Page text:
A city looking for 100% clean electricity could hardly ask for anything better than three hydropower sites within its borders, so I’ve often wondered why Concord doesn’t make more of a splash, so to speak, with the three small dams in Penacook.
Wonder no more. As of June 1, Concord government will be getting virtually all of its electricity from Penacook Lower, a 4.6 MW dam on the Contoocook River on the city’s northern border (a tiny part is in Boscawen) owned by Boston-based Essex Hydro, known locally as Briar Hydro.
Sounds simple, but that word “getting” hides a lot of complications. It’s not like somebody turned a switch and now all electrons from Penacook Lower are headed to city facilities. They still flow into the overall grid and are controlled by the utility, Unitil.
The changes that kicked in on June 1 were financial – and bookkeeping-related. Not trivial to implement, and still important.
Concord is the largest of five municipalities and school districts in a group net metering program built around the dam made possible by a new state law that expanded the maximum size of such projects from 1 megawatt (the power used by roughly 700 to 1,000 homes) to 5 megawatts.
“It’s like you have a community solar farm, but this is a community hydro project,” said Madeleine Mineau, COO of Essex Hydro, which owns the three dams on the Contoocook. Four smaller municipalities that are also Unitil customers are part of the group.
Concord has wanted to use group net metering or other financial and regulatory structure to tap clean power for some time.
“We’ve been trying to come up with solar options for a number of years. It didn’t work out for a number of reasons,” said Brian LeBrun, deputy city manager for finance.
When the state allowed larger group net-metering programs, “we started to have discussions between the city and Briar (Hydro),” he said.
That expansion, by the way, feels like it was the absolute minimum that the governor and GOP-controlled legislature thought they had to do in order to run some “I’m a green candidate” ads without actually being green, which might anger supporters. While the expansion is welcome, it doesn’t do much to stop New Hampshire from falling further behind in the race to a 21st-century economy. But I digress.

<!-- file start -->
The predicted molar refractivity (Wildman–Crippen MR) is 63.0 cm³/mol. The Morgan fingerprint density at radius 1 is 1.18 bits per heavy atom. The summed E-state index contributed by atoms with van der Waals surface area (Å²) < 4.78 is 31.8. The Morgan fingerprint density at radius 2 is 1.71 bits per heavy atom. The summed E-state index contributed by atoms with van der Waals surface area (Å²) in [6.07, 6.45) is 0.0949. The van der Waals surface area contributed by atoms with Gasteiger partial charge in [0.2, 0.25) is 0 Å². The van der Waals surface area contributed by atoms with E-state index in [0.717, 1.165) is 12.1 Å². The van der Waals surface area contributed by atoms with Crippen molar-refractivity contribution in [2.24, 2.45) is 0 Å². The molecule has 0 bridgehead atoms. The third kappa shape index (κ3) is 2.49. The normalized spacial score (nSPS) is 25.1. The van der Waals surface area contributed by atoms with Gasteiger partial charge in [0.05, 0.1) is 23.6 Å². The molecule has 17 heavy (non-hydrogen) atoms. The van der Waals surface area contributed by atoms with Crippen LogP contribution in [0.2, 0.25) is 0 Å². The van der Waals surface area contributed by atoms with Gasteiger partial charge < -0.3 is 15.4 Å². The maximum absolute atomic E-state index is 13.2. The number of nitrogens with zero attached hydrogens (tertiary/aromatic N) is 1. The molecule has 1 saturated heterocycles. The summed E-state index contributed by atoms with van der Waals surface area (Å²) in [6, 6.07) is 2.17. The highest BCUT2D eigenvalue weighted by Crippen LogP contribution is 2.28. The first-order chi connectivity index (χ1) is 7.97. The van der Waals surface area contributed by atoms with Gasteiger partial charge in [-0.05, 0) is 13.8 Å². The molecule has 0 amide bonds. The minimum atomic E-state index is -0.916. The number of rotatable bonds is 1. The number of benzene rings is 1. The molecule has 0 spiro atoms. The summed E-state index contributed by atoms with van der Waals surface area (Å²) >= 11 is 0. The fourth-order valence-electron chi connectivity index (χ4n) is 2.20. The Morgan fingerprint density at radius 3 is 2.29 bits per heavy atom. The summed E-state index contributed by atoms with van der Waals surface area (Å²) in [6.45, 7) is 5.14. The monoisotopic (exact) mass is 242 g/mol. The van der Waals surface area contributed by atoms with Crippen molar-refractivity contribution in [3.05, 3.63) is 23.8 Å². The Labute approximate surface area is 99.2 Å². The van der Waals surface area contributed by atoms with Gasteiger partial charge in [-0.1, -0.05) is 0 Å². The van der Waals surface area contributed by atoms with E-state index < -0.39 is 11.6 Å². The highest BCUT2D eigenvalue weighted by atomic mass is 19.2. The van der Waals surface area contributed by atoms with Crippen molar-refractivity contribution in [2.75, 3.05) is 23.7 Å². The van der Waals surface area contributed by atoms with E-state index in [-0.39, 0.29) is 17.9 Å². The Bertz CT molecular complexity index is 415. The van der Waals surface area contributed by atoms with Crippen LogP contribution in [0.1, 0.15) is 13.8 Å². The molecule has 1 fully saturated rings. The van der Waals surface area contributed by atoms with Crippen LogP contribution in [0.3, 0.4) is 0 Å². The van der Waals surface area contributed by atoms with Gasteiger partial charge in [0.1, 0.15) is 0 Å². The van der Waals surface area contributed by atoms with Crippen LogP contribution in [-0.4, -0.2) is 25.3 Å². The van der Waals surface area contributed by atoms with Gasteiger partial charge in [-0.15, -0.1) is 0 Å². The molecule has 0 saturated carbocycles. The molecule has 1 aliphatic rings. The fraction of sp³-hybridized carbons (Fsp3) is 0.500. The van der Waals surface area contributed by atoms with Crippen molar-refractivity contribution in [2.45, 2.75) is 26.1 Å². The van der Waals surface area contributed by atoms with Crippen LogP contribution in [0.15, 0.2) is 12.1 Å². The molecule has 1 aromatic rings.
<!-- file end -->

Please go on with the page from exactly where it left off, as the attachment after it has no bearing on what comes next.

Since June 1, as long as Essex keeps track of the members of this net metering group to ensure that nothing horrible happens like a big New Hampshire employer reduced its electric costs by pretending to be a town (among the legislature’s pointless limits to their grudging expansion was not letting businesses and residences participate), then they’ll receive credits from Unitil, a portion of which they’ll disperse to their members. The contract covers roughly 40% to 45% of the dam’s annual output, Mineau said.
The contract with Concord covers 9 million kilowatt-hours of usage a year, which LeBrun said is about 98% of the city government’s annual needs. If Concord hadn’t switched all those street lights to LEDs, incidentally, it would only cover about 91% of annual electricity needs – a perfect demonstration of why energy efficiency pays off.
Concord expects its share of credits generated by the project to be “approximately $100,000 per year for 18 years” to help cover city electricity costs.
Above and beyond money, an official statement of the decision says the move “furthers the city’s objective to support renewable energy project development and operation in Concord.” And that, of course, is the whole point.
Net metering programs exist to provide financial incentives to build and maintain clean energy – incentives that don’t exist in a financial and regulatory system built over a century by totally different types of energy producers.
Penacook Lower dam is going through relicensing, as all dams must do every 40 years or so, and that is a long, expensive process. I’m sure Essex Hydro did a return-on-investment calculation when deciding if it would just be cheaper to turn off the dam and go home; the extra income from group net metering is the sort of thing that can make the difference in such calculations.
“This gives us certainty,” said Mineau. “Knowing that a program like that is in place gives us confidence to make those significant investments to keep going.”
But energy from dams that block anadromous fish from swimming up and down our rivers like they did for thousands of years to complete their life cycles is not “clean”. Entire ecosystems are impoverished by our many dams. Even our declining ocean ground fish have lost most of their food which was provided by anadromous fish before we got in the way of natural systems.